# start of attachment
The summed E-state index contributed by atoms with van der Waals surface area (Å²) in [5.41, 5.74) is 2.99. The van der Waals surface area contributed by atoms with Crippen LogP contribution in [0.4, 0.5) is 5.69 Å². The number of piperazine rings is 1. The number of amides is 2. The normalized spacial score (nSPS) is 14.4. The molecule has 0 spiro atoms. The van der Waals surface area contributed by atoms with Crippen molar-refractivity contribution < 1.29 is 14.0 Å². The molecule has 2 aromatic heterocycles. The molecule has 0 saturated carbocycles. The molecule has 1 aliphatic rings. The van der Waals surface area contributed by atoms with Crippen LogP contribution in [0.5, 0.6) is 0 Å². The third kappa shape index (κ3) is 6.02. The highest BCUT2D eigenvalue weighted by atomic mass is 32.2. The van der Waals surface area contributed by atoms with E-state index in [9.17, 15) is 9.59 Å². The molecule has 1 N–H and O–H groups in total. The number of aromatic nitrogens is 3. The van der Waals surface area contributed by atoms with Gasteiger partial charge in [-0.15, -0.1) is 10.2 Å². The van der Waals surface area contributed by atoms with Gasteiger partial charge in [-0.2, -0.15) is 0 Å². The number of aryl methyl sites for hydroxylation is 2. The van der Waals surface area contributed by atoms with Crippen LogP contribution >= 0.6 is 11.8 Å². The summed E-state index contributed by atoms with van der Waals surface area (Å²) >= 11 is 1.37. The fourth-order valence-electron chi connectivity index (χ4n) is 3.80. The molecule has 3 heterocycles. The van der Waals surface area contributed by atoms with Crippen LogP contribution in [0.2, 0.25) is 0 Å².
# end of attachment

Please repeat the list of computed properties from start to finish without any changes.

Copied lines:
The summed E-state index contributed by atoms with van der Waals surface area (Å²) in [5.41, 5.74) is 2.99. The van der Waals surface area contributed by atoms with Crippen LogP contribution in [0.4, 0.5) is 5.69 Å². The number of piperazine rings is 1. The number of amides is 2. The normalized spacial score (nSPS) is 14.4. The molecule has 0 spiro atoms. The van der Waals surface area contributed by atoms with Crippen molar-refractivity contribution < 1.29 is 14.0 Å². The molecule has 2 aromatic heterocycles. The molecule has 0 saturated carbocycles. The molecule has 1 aliphatic rings. The van der Waals surface area contributed by atoms with Crippen LogP contribution in [0.5, 0.6) is 0 Å². The third kappa shape index (κ3) is 6.02. The highest BCUT2D eigenvalue weighted by atomic mass is 32.2. The van der Waals surface area contributed by atoms with E-state index in [9.17, 15) is 9.59 Å². The molecule has 1 N–H and O–H groups in total. The number of aromatic nitrogens is 3. The van der Waals surface area contributed by atoms with Gasteiger partial charge in [-0.15, -0.1) is 10.2 Å². The van der Waals surface area contributed by atoms with Gasteiger partial charge in [-0.2, -0.15) is 0 Å². The number of aryl methyl sites for hydroxylation is 2. The van der Waals surface area contributed by atoms with Crippen LogP contribution >= 0.6 is 11.8 Å². The summed E-state index contributed by atoms with van der Waals surface area (Å²) >= 11 is 1.37. The fourth-order valence-electron chi connectivity index (χ4n) is 3.80. The molecule has 3 heterocycles. The van der Waals surface area contributed by atoms with Crippen LogP contribution in [0.2, 0.25) is 0 Å².